PV systems to the target rural.                           A minimum of 30 PV systems installed in
                                                           each target (total of 120 in project) by local
To overcome these barriers, the project will work          companies and technicians. Maintenance
closely with entrepreneurs in the target area and          contracts in place for all systems.
at the national level to develop delivery through
existing outlets. A series of promotional activities
                                                          Over course of project, 750 customers
will be held in target areas that introduce and
                                                           purchase systems on a cash basis within
demonstrate PV SHS technology, get local
                                                           target districts.
businesses interested and provide an
opportunity for villagers to see, understand and
purchase solar home systems. At the same
time “awareness raising and promotional”
community or income generating systems (at a
“first-time” buyer discount) will be installed to
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provide awareness raising and promotion.
Companies and technicians (identified and
trained through the project) will be fully involved
in this campaign.

The promotion campaign will primarily use the
following mediums, depending on the needs and
preferences of each country:
 Drama: Short plays promoting solar home
     systems will be written and adapted for each
     country. Acting troupes will translate play
     into local languages, and train local actors
     to present it.
 Radio: Programs about solar will be
     created. Plays will also be adapted for
     radio. Support for radio campaigns will be
     sought from local companies.
 Brochures: General brochures promoting
     solar home systems as an alternative for
     rural electrification will be produced in local
     languages. These will be used on a
     national level (i.e. distributed by energy
     centers and by regional Governments) and
     as a key tool during the promotional
     campaign in target districts. The project will
     also distribute approved brochures supplied
     by participating companies.
 Banners and posters: Banners and/or
     posters will be produced to encourage use
     of solar home systems. These will be used
     during promotion campaigns and erected
     permanently in the villages.
 Each company will develop its own portable
     awareness raising and promotional exhibits
     during the project. These will be utilized by
     companies and technicians to exhibit the
     products each company has on offer.
 Each company will be encouraged to use
     any of their own promotional material during
     the project promotional campaign.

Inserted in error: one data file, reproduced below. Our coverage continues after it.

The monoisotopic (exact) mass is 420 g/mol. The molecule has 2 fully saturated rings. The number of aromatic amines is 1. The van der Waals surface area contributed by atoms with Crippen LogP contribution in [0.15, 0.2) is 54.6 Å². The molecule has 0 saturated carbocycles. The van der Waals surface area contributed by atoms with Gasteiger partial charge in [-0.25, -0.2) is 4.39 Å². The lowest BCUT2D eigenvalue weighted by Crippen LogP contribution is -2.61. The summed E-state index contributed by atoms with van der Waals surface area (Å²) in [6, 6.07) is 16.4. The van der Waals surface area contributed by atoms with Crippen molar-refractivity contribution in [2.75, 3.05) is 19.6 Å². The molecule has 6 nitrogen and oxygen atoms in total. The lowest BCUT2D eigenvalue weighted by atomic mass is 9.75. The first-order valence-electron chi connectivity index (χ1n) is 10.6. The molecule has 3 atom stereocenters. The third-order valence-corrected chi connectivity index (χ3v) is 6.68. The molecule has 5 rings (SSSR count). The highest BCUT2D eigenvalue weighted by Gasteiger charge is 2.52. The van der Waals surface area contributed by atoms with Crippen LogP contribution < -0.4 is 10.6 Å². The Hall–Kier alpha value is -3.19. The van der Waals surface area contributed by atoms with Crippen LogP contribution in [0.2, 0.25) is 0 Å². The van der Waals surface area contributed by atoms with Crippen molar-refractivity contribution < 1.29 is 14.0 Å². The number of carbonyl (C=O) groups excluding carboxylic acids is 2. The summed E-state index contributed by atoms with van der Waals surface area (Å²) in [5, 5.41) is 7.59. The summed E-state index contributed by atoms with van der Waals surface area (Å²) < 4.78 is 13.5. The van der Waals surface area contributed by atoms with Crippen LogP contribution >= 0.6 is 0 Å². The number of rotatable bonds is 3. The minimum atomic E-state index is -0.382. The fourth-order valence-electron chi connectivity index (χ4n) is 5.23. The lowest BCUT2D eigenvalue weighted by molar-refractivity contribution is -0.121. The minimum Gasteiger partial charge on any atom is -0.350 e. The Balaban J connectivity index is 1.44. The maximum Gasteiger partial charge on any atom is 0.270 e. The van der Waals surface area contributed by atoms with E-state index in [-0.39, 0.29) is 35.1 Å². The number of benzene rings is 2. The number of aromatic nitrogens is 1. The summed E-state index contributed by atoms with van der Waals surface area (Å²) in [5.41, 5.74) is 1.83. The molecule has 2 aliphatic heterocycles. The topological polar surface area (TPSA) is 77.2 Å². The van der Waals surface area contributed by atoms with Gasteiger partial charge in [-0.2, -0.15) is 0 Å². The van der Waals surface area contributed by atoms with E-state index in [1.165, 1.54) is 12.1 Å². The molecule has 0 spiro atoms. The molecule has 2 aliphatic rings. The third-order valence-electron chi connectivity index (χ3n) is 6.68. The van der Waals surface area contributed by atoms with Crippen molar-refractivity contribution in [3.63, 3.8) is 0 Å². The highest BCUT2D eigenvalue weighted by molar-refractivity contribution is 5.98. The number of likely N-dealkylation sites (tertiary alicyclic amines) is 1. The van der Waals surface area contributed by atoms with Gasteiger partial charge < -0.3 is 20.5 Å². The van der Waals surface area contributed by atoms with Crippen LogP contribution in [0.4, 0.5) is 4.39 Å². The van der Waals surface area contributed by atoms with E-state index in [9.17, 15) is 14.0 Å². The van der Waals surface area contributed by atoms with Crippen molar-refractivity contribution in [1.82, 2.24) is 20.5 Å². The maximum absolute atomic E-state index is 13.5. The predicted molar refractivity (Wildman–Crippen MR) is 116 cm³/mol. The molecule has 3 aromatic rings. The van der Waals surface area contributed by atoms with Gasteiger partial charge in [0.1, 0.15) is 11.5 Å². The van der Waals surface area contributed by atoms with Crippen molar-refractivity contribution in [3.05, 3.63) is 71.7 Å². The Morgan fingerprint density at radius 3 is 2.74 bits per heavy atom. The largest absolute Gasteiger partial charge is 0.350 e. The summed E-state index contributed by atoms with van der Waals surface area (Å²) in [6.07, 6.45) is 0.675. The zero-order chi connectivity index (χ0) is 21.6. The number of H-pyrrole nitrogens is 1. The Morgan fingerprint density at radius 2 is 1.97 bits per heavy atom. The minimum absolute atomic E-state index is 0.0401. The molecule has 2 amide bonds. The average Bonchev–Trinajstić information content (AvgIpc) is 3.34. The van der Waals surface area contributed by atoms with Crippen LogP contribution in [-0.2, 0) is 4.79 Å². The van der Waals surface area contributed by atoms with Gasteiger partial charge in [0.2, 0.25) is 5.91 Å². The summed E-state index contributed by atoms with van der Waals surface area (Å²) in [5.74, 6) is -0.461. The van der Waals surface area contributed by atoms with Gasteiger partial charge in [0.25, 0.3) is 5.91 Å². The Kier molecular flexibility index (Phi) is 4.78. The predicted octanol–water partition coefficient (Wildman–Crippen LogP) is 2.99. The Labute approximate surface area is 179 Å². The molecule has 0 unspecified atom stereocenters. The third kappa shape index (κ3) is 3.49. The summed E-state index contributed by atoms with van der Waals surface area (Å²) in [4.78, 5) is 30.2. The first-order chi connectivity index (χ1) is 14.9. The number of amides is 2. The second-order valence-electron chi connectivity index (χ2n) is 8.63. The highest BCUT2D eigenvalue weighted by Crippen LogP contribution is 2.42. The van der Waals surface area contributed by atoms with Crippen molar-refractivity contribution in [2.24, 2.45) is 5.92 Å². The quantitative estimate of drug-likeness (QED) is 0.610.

Even though PV is fairly well known at the
national level, it is still relatively unknown as a
consumer product at district levels in Ethiopia,
Tanzania, Eritrea and Uganda (especially in the
districts targeted for the project). This project
will use awareness campaigns (see above) and
promotions to help “kick-start” the PV SHS
market in the selected target districts.

Units to raise awareness and promote the
technology will be strategically placed and
designed so that they show how PV can be
cost-effective and attractive for rural customers
(including both households and small
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businesses). Units for raising awareness and
promotion of the technology will be provided
through local PV suppliers at an attractive rate
to encourage “early-adopters” to take them up.
Additional financing could be sought through
Activity D. Minimum standards will be enforced
by the project when selecting installation
companies and maintenance contracts will be
set up with each system installed.

$15,000 in funds will be available in each of the
4 target districts in order to allow the project
implementers to creatively place systems in the
market through the new channels being
developed by the project to raise awareness
and promote the technology. These funds will
partially support purchase of systems from
participating dealers in each district. Such
systems will be used in the awareness raising
and promotional campaigns described above.
The systems will be sold to early adopter end-
users in the districts on condition that the end-
users allow the campaigns to make use of them
during project activities.

System installation for awareness raising and
promotion will be managed in conjunction with
the other promotion activities described above.

The local partner will coordinate this activity with
Government offices, companies and NGOs.

TOTAL COST:             $268,320
GEF Contribution:       $203,520
TREDF Contribution:      $0
Company Contribution: $64,800
Activity I: Policy Workshops                           Policy workshop held
Each East African Government has a different           Report prepared and distributed to relevant
rural electrification strategy, as well as different   stakeholders
approaches to PV duties (or subsidies),
standards, and capacity-building. This project
will bring together players working on PV within
Governments and projects to discuss the
current status of PV technology and their
Government’s policy with regard to the
technology.

Once key people are aware of what is
happening in neighboring countries, they will be
able to discuss regional potential for
harmonization of policies and ways that there
can be a shared benefit from major projects.

The project will hold one policy workshop which
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will enable policy makers to exchange
experience in:
 Duty and tax regimes
 Standards and codes of practice